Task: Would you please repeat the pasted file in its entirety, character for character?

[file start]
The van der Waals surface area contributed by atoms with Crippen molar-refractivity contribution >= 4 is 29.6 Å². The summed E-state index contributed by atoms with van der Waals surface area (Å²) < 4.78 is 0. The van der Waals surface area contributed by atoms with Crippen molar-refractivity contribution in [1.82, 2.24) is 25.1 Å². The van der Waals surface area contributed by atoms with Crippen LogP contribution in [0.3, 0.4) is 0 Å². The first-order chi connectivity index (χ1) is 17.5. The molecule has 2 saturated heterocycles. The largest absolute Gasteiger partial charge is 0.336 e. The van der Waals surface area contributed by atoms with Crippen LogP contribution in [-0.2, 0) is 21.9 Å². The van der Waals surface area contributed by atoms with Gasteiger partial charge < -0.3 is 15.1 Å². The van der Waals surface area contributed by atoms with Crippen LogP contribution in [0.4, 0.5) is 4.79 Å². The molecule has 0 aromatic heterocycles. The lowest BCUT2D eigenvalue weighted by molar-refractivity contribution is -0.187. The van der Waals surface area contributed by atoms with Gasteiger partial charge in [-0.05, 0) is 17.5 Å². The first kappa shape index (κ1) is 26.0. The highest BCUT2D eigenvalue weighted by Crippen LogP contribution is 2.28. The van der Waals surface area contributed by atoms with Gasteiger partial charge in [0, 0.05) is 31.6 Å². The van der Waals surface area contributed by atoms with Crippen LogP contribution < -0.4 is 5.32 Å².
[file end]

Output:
The van der Waals surface area contributed by atoms with Crippen molar-refractivity contribution >= 4 is 29.6 Å². The summed E-state index contributed by atoms with van der Waals surface area (Å²) < 4.78 is 0. The van der Waals surface area contributed by atoms with Crippen molar-refractivity contribution in [1.82, 2.24) is 25.1 Å². The van der Waals surface area contributed by atoms with Crippen LogP contribution in [0.3, 0.4) is 0 Å². The first-order chi connectivity index (χ1) is 17.5. The molecule has 2 saturated heterocycles. The largest absolute Gasteiger partial charge is 0.336 e. The van der Waals surface area contributed by atoms with Crippen LogP contribution in [-0.2, 0) is 21.9 Å². The van der Waals surface area contributed by atoms with Gasteiger partial charge < -0.3 is 15.1 Å². The van der Waals surface area contributed by atoms with Crippen LogP contribution in [0.4, 0.5) is 4.79 Å². The molecule has 0 aromatic heterocycles. The lowest BCUT2D eigenvalue weighted by molar-refractivity contribution is -0.187. The van der Waals surface area contributed by atoms with Gasteiger partial charge in [-0.05, 0) is 17.5 Å². The first kappa shape index (κ1) is 26.0. The highest BCUT2D eigenvalue weighted by Crippen LogP contribution is 2.28. The van der Waals surface area contributed by atoms with Gasteiger partial charge in [0, 0.05) is 31.6 Å². The van der Waals surface area contributed by atoms with Crippen LogP contribution < -0.4 is 5.32 Å².